For the London Free Press – March 14, 2014
Read this at lfpress.com
In February a “Dumb Starbucks” store appeared in Los Angeles. At first glance the coffee shop may have seemed like any other Starbucks store, but it gave away “dumb” versions of items sold by the Seattle-based coffee company, such as “Dumb Iced Espresso” and “Dumb Vanilla Blond Roast”.
People lined up to get in when it first opened, many probably thinking it was a real Starbucks. At least, that is, until they noticed the word “Dumb” in from of all the signage and product names, saw the interior, or actually tasted the products.
Dumb Starbucks turned out to be a publicity stunt. To extend the ruse, the creators anticipated the “how is this legal?” question. They published FAQs stating that because of parody exceptions to copyright and trademark law adding the word ‘dumb” meant that they were technically “making fun” of Starbucks. The shop said that by doing this, it allowed them to use the Starbucks trademark under a law known as “fair use.” The FAQ defined fair use as a legal doctrine that permits use of copyrighted or trademarked material in a parody without permission from the rights holder.
Although the shop was a fully functioning coffee shop, the FAQ stated “that for legal reasons Dumb Starbucks needs to be categorized as a work of parody art. So, in the eyes of the law, our ‘coffee shop’ is actually an art gallery and the ‘coffee’ you’re buying is considered the art”.
This legal explanation caused a bit of a kerfuffle for a short time until it became apparent that the FAQ was as fake as the store.
That legal explanation was a nice try, but conveniently overlooked some things. Such as the fact that fair use exceptions like parody rely on a fairness test and are not absolute. And the fact that the basic purpose of adding “Dumb” to the Starbucks brands was to trade on the goodwill Starbucks has earned for their brands.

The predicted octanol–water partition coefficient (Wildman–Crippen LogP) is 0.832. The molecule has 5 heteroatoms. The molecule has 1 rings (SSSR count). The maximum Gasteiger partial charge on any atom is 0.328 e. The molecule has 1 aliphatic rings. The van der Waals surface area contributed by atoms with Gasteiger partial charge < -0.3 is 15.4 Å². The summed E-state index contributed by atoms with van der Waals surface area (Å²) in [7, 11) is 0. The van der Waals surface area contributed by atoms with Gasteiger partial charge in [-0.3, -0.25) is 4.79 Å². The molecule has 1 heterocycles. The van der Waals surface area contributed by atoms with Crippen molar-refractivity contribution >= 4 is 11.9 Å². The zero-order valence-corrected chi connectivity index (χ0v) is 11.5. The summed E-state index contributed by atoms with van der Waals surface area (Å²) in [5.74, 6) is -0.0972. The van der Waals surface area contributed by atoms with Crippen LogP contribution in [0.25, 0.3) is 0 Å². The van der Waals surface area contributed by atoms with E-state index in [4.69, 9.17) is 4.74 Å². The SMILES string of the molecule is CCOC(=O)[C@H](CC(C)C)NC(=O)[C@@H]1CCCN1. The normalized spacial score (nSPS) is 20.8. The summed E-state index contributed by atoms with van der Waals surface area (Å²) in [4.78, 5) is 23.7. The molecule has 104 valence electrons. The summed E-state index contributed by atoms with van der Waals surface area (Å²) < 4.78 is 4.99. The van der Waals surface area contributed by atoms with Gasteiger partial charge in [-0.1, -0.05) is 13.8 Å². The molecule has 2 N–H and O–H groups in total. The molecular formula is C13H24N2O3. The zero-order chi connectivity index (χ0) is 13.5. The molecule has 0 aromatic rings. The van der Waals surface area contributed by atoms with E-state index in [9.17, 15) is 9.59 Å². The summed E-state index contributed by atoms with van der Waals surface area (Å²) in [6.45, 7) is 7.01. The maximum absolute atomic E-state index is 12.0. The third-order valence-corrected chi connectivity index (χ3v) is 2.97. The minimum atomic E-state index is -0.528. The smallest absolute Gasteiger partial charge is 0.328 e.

Parody and satire have existed as fair use exceptions to copyright and trademark law in the United States for some time. They were added to Canadian copyright law in 2012. The Canadian Copyright Act states that fair dealing (as it is called in Canada) for the purpose of research, private study, education, parody or satire does not infringe copyright.
To determine whether fair use or dealing is indeed fair, the courts look at criteria such as its purpose; its character; the amount; available alternatives; the nature of the work; and the effect of the use on the original work. In other words, was it a reasonable thing to do, how necessary was it, and might it hurt the copyright owner?
This turned out to be a short-lived publicity stunt, but if anyone actually thinks they can trade on the goodwill of another’s brand by simply adding “dumb” to the name to turn it into a parody or satire they are just, well, dumb.